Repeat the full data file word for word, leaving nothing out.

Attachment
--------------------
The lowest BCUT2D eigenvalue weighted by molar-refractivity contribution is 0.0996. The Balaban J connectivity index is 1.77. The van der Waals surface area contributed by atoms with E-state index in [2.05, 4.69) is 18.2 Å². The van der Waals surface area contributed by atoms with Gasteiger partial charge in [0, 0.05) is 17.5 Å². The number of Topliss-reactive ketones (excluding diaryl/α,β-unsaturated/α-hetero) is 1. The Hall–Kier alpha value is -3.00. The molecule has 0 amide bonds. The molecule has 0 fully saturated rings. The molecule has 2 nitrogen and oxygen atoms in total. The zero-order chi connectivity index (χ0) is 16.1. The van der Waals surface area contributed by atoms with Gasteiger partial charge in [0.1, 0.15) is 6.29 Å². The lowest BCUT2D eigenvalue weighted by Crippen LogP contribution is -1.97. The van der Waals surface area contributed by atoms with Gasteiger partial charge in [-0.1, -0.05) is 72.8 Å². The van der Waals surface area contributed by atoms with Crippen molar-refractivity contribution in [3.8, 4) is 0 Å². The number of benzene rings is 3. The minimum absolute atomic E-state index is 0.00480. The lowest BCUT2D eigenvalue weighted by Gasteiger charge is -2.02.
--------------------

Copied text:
The lowest BCUT2D eigenvalue weighted by molar-refractivity contribution is 0.0996. The Balaban J connectivity index is 1.77. The van der Waals surface area contributed by atoms with E-state index in [2.05, 4.69) is 18.2 Å². The van der Waals surface area contributed by atoms with Gasteiger partial charge in [0, 0.05) is 17.5 Å². The number of Topliss-reactive ketones (excluding diaryl/α,β-unsaturated/α-hetero) is 1. The Hall–Kier alpha value is -3.00. The molecule has 0 amide bonds. The molecule has 0 fully saturated rings. The molecule has 2 nitrogen and oxygen atoms in total. The zero-order chi connectivity index (χ0) is 16.1. The van der Waals surface area contributed by atoms with Gasteiger partial charge in [0.1, 0.15) is 6.29 Å². The lowest BCUT2D eigenvalue weighted by Crippen LogP contribution is -1.97. The van der Waals surface area contributed by atoms with Gasteiger partial charge in [-0.1, -0.05) is 72.8 Å². The van der Waals surface area contributed by atoms with Crippen molar-refractivity contribution in [3.8, 4) is 0 Å². The number of benzene rings is 3. The minimum absolute atomic E-state index is 0.00480. The lowest BCUT2D eigenvalue weighted by Gasteiger charge is -2.02.